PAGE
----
Detroit's garage boogie-rockers The Dirtbombs, minus long-time bassist and producer Jim Diamond, are back with a new album We Have You Surrounded, their fourth. Truepunk caught up the group's heartbeat, singer-guitarist Mick Collins.
Hey Mick, what are your thoughts on the latest record?
"I'm really happy with this record, I think it's the best Dirtbombs record we've done. It's certainly the best made, everything about it works together, that's the thing I was most happy about."
How did the band's two-drummer, two-bassist combination get going?
"There was no major thought about it. No-one else was doing it and I just wondered what it would sound like. Ha! Coincidentally, everyone works together really well. One bassist plays bass lines while the other one plays fuzz all the time. It works pretty well."
Do songs just roll out of you or is it sometimes a grind?
"Well I just sit back and wait for the muse to strike, I don't force a song. It might sit for two or three years until it's right."
You can't lock yourself away until it's written then?
"No, I can't do that because it's never good. When you force it like that it doesn't work, at least not for me. The end result sounds forced. I've written plenty of songs like that, ha, but they generally don't make the final cut."
Was your version of INXS' Need You Tonight an accident?
"We did that as a kind of joke - we thought everyone was going to hate it. The promoter wanted us to do a tour single and we said 'sure' so they gave us a list of classic Aussie hipster-punk rock records and we were in the studio trying to learn them and we thought 'ah, screw this, let's do something funny!'."
Has growing up Detroit given you a multi-faceted approach to music?
"Yeah, everyone here always played in more than one band and played more than one kind of music."
What came first for you?
"There wasn't anything that came first. Music is just all around here, or at least it was. There was a period here in Detroit when the population was around one million when there were 68 recording studios in town."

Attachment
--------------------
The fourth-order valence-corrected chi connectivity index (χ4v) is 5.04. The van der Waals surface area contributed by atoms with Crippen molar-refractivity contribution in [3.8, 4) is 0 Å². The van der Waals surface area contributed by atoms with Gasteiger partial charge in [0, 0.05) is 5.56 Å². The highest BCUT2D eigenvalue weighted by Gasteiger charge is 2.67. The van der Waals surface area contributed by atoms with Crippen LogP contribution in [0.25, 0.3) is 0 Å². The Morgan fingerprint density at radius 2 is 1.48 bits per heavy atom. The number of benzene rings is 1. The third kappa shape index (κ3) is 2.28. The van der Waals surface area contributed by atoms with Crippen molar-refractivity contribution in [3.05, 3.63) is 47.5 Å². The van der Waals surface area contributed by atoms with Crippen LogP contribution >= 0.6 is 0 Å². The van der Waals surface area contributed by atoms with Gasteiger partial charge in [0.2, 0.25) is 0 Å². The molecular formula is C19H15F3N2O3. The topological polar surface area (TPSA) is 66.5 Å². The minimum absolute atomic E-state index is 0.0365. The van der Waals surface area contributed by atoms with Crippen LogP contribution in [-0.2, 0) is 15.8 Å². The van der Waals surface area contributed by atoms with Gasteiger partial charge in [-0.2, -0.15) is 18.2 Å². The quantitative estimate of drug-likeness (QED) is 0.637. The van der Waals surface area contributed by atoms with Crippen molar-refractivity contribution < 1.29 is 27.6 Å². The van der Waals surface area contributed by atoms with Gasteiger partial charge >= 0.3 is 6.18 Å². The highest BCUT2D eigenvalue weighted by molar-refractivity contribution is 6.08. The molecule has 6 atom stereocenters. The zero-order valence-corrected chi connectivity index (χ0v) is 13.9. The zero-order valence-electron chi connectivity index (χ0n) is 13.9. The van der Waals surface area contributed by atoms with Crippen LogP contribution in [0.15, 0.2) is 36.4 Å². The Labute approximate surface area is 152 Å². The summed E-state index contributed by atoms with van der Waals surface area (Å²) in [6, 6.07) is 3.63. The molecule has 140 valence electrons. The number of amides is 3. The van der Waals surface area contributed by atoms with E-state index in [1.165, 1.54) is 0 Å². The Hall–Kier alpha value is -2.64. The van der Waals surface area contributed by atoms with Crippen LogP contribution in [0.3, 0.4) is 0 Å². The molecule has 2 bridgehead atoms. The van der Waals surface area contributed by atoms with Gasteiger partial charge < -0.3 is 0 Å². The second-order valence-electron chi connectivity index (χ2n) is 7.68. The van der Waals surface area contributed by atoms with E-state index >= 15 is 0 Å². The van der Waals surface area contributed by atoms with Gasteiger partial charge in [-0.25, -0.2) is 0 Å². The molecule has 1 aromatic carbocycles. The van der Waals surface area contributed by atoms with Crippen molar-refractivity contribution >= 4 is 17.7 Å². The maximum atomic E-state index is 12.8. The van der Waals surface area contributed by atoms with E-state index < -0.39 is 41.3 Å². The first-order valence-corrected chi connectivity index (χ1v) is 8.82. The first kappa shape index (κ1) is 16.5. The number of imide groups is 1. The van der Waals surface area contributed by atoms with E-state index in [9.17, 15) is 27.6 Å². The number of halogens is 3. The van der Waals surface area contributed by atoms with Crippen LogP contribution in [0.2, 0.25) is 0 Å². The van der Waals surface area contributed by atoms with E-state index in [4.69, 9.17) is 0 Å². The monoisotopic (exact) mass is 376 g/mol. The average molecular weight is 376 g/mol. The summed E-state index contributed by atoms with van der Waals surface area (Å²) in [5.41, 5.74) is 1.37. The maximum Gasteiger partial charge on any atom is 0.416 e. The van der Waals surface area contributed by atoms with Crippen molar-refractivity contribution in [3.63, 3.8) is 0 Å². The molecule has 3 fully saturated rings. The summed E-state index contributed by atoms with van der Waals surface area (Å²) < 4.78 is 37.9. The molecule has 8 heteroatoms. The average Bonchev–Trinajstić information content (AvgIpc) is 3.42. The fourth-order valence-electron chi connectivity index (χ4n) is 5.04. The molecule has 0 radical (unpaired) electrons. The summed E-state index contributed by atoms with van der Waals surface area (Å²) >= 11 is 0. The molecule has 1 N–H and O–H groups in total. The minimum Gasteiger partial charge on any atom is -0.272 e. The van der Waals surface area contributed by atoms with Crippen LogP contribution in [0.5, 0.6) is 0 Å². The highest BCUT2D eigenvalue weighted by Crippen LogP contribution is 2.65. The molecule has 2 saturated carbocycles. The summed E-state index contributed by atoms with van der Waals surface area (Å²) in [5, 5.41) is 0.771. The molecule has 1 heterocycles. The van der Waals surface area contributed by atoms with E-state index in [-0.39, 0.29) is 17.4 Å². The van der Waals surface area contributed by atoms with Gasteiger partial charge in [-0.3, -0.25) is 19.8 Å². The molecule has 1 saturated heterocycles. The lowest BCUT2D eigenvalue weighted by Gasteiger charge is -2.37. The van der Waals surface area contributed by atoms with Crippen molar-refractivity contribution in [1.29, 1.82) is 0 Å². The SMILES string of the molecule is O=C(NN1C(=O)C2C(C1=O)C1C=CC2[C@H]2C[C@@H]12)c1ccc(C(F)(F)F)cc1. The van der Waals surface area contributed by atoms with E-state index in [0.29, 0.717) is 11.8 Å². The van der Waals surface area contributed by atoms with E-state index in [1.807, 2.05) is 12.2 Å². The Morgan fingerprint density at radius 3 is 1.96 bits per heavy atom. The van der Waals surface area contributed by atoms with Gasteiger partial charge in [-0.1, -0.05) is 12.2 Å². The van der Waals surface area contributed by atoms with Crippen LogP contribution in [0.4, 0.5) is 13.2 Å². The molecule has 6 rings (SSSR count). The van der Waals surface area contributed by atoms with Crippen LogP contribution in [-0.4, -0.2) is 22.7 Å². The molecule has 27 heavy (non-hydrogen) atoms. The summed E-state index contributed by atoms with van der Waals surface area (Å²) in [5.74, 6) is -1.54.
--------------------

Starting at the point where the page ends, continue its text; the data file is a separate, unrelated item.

Are you referring to the late 60s/early 70s?
"Yeah, everyone here it seems was just making music of one sort or another."
The city is very much in decline now though right?
"Oh yeah, most of what we call the rust belt cities fared pretty badly in the economic decline of the 70s and 80s but Detroit probably fared the worst because we really had only the one industry here - automobile manufacturing. Detroit was basically a company town and the company left. The removal companies are complaining because so many people are leaving Detroit. There aren't enough moving vans to go around."
What's your personal experience of that decline?
"Detroit's other reputation is that it's a dangerous place to be and that's certainly the case. It just is, ha, because there's nothing here! It's probably one of the most economically depressed cities in America. I'm sure you've heard about our Sub Prime mortgage crisis here, well that's hurt Detroit as bad as anything else."
Travelling with the band must have afforded you a lot of perspective?
"I've done it mainly for the travel. I like travelling and being a musician was a way to travel for me. If I wasn't a touring musician any money I made would just go towards travel anyhow."
Is there anywhere off the beaten path you'd like to visit, with or without the band?
"I'd like to see Africa and the Himalayas and Angkor Wat. There's no reason for the band to see Angkor but I'd love to go."